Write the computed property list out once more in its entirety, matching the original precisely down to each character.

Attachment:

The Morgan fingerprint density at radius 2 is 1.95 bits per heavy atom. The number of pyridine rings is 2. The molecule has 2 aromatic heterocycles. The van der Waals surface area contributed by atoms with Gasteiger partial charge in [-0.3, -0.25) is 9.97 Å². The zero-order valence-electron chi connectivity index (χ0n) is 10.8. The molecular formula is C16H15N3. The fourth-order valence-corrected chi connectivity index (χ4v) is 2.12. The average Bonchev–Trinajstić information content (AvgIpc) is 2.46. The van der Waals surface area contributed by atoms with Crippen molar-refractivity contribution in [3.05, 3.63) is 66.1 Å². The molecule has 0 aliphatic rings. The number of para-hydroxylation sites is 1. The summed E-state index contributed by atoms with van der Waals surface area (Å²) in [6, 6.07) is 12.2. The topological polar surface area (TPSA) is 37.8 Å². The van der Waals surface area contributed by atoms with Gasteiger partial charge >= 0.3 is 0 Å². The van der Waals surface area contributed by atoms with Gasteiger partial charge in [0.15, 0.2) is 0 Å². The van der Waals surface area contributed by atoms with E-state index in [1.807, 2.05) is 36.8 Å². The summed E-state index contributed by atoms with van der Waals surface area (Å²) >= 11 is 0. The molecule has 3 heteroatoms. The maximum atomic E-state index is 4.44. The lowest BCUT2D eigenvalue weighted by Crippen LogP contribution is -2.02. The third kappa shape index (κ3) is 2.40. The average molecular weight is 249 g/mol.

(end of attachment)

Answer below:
The Morgan fingerprint density at radius 2 is 1.95 bits per heavy atom. The number of pyridine rings is 2. The molecule has 2 aromatic heterocycles. The van der Waals surface area contributed by atoms with Gasteiger partial charge in [-0.3, -0.25) is 9.97 Å². The zero-order valence-electron chi connectivity index (χ0n) is 10.8. The molecular formula is C16H15N3. The fourth-order valence-corrected chi connectivity index (χ4v) is 2.12. The average Bonchev–Trinajstić information content (AvgIpc) is 2.46. The van der Waals surface area contributed by atoms with Crippen molar-refractivity contribution in [3.05, 3.63) is 66.1 Å². The molecule has 0 aliphatic rings. The number of para-hydroxylation sites is 1. The summed E-state index contributed by atoms with van der Waals surface area (Å²) in [6, 6.07) is 12.2. The topological polar surface area (TPSA) is 37.8 Å². The van der Waals surface area contributed by atoms with Gasteiger partial charge >= 0.3 is 0 Å². The van der Waals surface area contributed by atoms with Gasteiger partial charge in [0.15, 0.2) is 0 Å². The van der Waals surface area contributed by atoms with E-state index in [1.807, 2.05) is 36.8 Å². The summed E-state index contributed by atoms with van der Waals surface area (Å²) >= 11 is 0. The molecule has 3 heteroatoms. The maximum atomic E-state index is 4.44. The lowest BCUT2D eigenvalue weighted by Crippen LogP contribution is -2.02. The third kappa shape index (κ3) is 2.40. The average molecular weight is 249 g/mol.